sex, money, and miscellany: talking about what matters

something on the side of love

In Uncategorized on August 24, 2009 at 6:05 am

This is going to piss some people off. There’s a new UUA campaign called Standing on the Side of Love. It’s a fantastic campaign, about acting in accordance with our values, about social and political action of various stripes.

But: some people in the Association think that it was an ableist choice of language, standing instead of being or moving or something else that someone in a wheelchair can do too. And there’s a whole thing about not using metaphors of vision or hearing or walking or darkness and light, because those can carry subtle messages of ableism or racism.

Now I’m all about the power of language. I know that words are powerful and embedded, subtle messages are the most dangerous of all. I love this Onion article about racism getting stronger and going underground, because I think it is absolutely true, and one of the hardest things facing us in the US and in the UUA today.

AND I think we cannot take metaphor from the poets, because it is possible to strip what is possible down until there is nothing left. Think about Harrison Bergeron. When we describe things, we have to go deep into our own experience to make meaning of them. My experience as me includes standing and seeing and hearing things. I would argue that “turn a deaf ear to advice” is not derogatory, but descriptive. Sometimes turning a deaf ear is bad; sometimes it’s the best thing you can do if you want to break the mold or be independent. And standing on the side of love is not about standing versus sitting. It’s about standing on the side of love versus standing on the side of hate, and that’s something we can all get together on.

  1. I agree… this issue begs to be reduced to absurdity. What about people with severe autism or oxytocin deficiency who can’t feel love in the same way as the rest of us? How dare we imply that feeling love is a necessary part of our religion? Sigh.

    And then then the word “side” implies polarization… why must we polarize the issue when we could choose to see a gray area? Whoops, visual metaphor, I mean an ambiguous, wait, that implies there are only two sides, so that’s worse…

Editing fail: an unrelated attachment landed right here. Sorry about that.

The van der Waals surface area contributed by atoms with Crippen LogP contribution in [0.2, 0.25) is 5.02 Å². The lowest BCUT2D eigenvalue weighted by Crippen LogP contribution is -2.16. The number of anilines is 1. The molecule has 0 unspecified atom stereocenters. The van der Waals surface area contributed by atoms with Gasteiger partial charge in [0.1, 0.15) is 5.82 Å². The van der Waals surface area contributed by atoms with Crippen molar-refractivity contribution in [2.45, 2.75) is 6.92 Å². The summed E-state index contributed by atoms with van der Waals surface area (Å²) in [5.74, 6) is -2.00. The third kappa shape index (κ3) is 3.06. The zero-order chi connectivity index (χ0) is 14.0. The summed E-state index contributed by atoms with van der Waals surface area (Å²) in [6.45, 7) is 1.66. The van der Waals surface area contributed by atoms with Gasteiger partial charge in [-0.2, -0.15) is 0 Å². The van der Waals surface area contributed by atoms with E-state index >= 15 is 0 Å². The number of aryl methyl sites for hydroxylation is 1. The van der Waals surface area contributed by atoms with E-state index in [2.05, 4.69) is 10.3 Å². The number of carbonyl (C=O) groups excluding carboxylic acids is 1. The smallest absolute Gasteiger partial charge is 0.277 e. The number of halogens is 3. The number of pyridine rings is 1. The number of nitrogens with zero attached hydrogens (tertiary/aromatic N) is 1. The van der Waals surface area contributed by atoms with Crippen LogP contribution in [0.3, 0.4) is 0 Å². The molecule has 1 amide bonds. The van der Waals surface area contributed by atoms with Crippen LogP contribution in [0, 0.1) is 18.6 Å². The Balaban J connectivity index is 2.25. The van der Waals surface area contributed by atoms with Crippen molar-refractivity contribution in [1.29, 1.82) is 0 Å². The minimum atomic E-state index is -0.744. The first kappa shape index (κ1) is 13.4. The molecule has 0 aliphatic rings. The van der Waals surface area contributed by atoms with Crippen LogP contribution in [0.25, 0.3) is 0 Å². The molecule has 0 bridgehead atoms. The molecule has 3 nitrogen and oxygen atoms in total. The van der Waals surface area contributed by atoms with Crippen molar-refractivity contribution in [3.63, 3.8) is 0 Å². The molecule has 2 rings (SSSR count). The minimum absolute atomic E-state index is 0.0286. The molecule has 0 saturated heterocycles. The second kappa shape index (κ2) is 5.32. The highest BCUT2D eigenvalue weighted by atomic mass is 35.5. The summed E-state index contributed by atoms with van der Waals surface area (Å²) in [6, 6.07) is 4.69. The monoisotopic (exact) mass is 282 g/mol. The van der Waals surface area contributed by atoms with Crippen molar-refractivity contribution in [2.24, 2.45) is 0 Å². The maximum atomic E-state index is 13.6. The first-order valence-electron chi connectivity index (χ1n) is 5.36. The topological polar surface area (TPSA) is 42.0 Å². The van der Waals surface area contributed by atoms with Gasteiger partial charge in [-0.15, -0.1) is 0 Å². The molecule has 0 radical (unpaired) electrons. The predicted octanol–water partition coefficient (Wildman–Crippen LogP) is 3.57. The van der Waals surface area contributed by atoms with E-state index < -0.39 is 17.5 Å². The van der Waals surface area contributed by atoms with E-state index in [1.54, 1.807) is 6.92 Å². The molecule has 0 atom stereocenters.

When I started reading your article, I thought the controversy would be because “standing” is too passive — we should be marching or acting or speaking out or something, but of course that would be more discriminatory. I guess we should rewrite hymns like “Marching in the light of God” and “Peaceful Angry People” to include verses about existing or forming opinions or something.

  2. I know some people get really sensitive about using words or phrases that might exclude a portion of the population… but this infraction seems very minor, especially compared to what a positive message and impact it can serve to have.

    I agree about the issue of racism, honestly it felt so much more important to me in the midst of your metaphor frustration that I almost neglected to address it. Eh, racism, anti-semitism, sexism and class-ism are all the rage on the QT. People are uncomfortable even with the simple mention of racism. They get all defensive and up in arms. It was brought up in a lecture at one point months and months ago, and the entire room went silent. People were sitting defensively and obviously, physically uncomfortable with it, let alone being internally uncomfortable with the notion that we are far from the point of it being a non-issue. The best thing we can do is get to talking about it without that defensiveness. We have to be open to discussing the hard stuff to be able to get .anywhere.

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